Coming from Mac OS X, you can type:

$ open yourfilehere.txt

and your file will open just as if you had opened it from Finder.

On Windows, one can type:

> start yourfilehere.txt

and it will open just as if you had opened it from Explorer.

On Ubuntu, I'd like to be able to open files in the same manner in GNOME. What's the command?

  • 1
    In little related I found this little gem to open Finder in a certain path (not current path necessarily): open -a Finder . or open -a Finder /your/path/here – Mikko Ohtamaa Feb 10 '12 at 19:56
  • I just saw that On Windows, this is the start program. On OS X, this is the open program. On Ubuntu Linux, this is the see program. in book automate-the-boring-stuff-with-python, but I didn't get any info about see command from Google. – CodyChan Sep 20 '17 at 8:39

xdg-open is what you're looking for.

You might like this snippet I put in my .bashrc files so that whether I'm using cygwin on windows, linux, or OSX, I can use either the start or the open commands and they work great:

case "$OSTYPE" in
      alias open="cmd /c start"
      alias start="xdg-open"
      alias open="xdg-open"
      alias start="open"

Good comments, xdg-open is indeed a better option than gnome-open as explained below. I updated my personal scripts a while ago, but forgot to update this answer.

WARNING: This will override the functionality of both openvt (virtual terminal) and start from init.

  • 1
    That BASH script is a great idea. – jweede Sep 10 '09 at 13:00
  • 9
    cygwin: try "cygstart" – Doug Harris Sep 10 '09 at 15:02
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    gnome-open is GNOME-specific. xdg-open is available on all Freedesktop.org compliant distros. – Avdi Oct 25 '09 at 14:18
  • @DougHarris, +1. cygstart may be further preferable, as in Emacs bookmarks, it allows one to continue using Emacs. With start, my Emacs is frozen. – Brady Trainor Mar 23 '14 at 23:17
  • Then, start is nice if you don't want to rely on Cygwin being available. start "" or "start \"\"" just worked for me. (Set of quotes "" prevents Emacs hanging on process.) – Brady Trainor Mar 24 '14 at 0:24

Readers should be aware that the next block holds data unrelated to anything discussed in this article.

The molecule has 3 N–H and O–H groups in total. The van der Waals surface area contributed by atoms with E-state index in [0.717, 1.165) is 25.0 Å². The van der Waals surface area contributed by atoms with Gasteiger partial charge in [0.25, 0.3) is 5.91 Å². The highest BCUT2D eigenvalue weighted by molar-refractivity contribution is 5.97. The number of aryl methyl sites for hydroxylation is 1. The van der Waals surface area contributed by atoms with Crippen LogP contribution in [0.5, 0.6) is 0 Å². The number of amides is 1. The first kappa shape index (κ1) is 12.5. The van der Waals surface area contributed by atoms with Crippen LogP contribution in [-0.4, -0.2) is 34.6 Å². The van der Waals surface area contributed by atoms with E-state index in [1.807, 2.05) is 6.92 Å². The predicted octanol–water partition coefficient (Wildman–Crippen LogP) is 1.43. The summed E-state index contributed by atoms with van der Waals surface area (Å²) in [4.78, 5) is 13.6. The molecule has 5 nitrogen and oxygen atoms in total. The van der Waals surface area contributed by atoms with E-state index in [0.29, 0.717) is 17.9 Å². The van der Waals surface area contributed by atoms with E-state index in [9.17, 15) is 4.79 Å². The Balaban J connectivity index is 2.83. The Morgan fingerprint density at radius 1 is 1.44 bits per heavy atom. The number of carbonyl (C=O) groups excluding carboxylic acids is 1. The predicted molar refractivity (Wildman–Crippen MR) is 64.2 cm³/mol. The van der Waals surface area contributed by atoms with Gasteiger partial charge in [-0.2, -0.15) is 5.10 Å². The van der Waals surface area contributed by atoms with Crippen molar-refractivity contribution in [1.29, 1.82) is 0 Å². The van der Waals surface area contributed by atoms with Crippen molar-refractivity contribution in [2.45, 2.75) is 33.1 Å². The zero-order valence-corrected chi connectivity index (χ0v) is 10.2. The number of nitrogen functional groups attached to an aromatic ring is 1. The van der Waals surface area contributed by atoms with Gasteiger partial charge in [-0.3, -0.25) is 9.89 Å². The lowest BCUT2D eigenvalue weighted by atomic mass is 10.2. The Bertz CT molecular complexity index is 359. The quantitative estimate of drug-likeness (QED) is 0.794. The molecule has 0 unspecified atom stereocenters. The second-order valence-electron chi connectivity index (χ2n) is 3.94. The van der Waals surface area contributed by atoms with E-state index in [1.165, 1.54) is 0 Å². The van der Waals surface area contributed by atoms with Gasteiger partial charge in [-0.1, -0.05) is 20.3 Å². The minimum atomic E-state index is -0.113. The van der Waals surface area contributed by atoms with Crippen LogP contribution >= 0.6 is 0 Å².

xdg-open xyz.bar

will open xyz.bar (may be a file or an URL) in any freedesktop compatible environment with the application registered for xyz.bar's type. See also the documentation here (man page of xdg-open).

In practive this should then call kde-open, gnome-open, exo-open or possibly even open, depending on the current desktop environment (KDE, Gnome, XFCE, OS X).

  • 3
    also works. What's the difference between xdg-open and gnome-open ? – jweede Sep 10 '09 at 13:28
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    well, xdg-open was developed by the freedesktop.org folks which claim to create the "standard", while gnome-open was developed by the gnome folks .. which you only get when you install gnome. i personally like the freedesktop.org stuff more. – akira Sep 10 '09 at 13:32
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    Indeed, xdg-open is the right answer here. gnome-open is specific to desktops that have GNOME installed. xdg-open will be available on any freedesktop-compliant system. – Avdi Oct 25 '09 at 14:19
  • 2
    "xdg-open will be available on any freedesktop-compliant system" means, in practice, that no matter whether you are using GNOME, KDE, Xfce, or any other environment, xdg-open will do the Right Thing, using the file-type-to-program mapping of the running environment. – RavuAlHemio Jan 16 '12 at 20:26
  • It's almost equivalent to Mac's "open" command, but not quite — I'm finding (under Ubuntu 14 at least) that when I use it on a directory, the directory opens in the background. I'd rather it bring the freshly opened window to the front. Any way to make it do that? (Forgive me, I'm a total Linux noob.) – Joe Strout Jul 26 '17 at 15:22

You can even write a small wrapper around gnome-open to open multiple files with one command:

for i in $*
    gnome-open "$i"

Put this into a shell script named open and

open *.c

will open all c files in the current directory.

  • 3
    Useful script, but you'll want to replace $* with "$@" (including the quotes) to properly handle filenames with spaces. – pimlottc Jan 3 '12 at 22:44

You can use the gnome-open command in your Terminal. Once in the directory which you want to open an OS window of, type in the Terminal:

gnome-open .

This will open a window showing what is in this folder. Similarly, you can specify a subfolder located in this directory by substituting the . by the name of the subfolder.

Note that if gnome-open doesn't work, it may just need to be installed. You can do so using Synaptic (sudo apt-get update and then sudo apt-get install synaptic in your terminal, very convinient when installing package because it installs all the dependencies properly) or directly install Gnome Shell in your Terminal: sudo apt-get install gnome-shell


Enter this into the terminal: ./yourfile

yourfile is the name of the file you want to open or run. You can also use this command to run bash scripts. (Remember to enter the file extension!)

gnome-open is what you're looking for.

Another quote from another poster.

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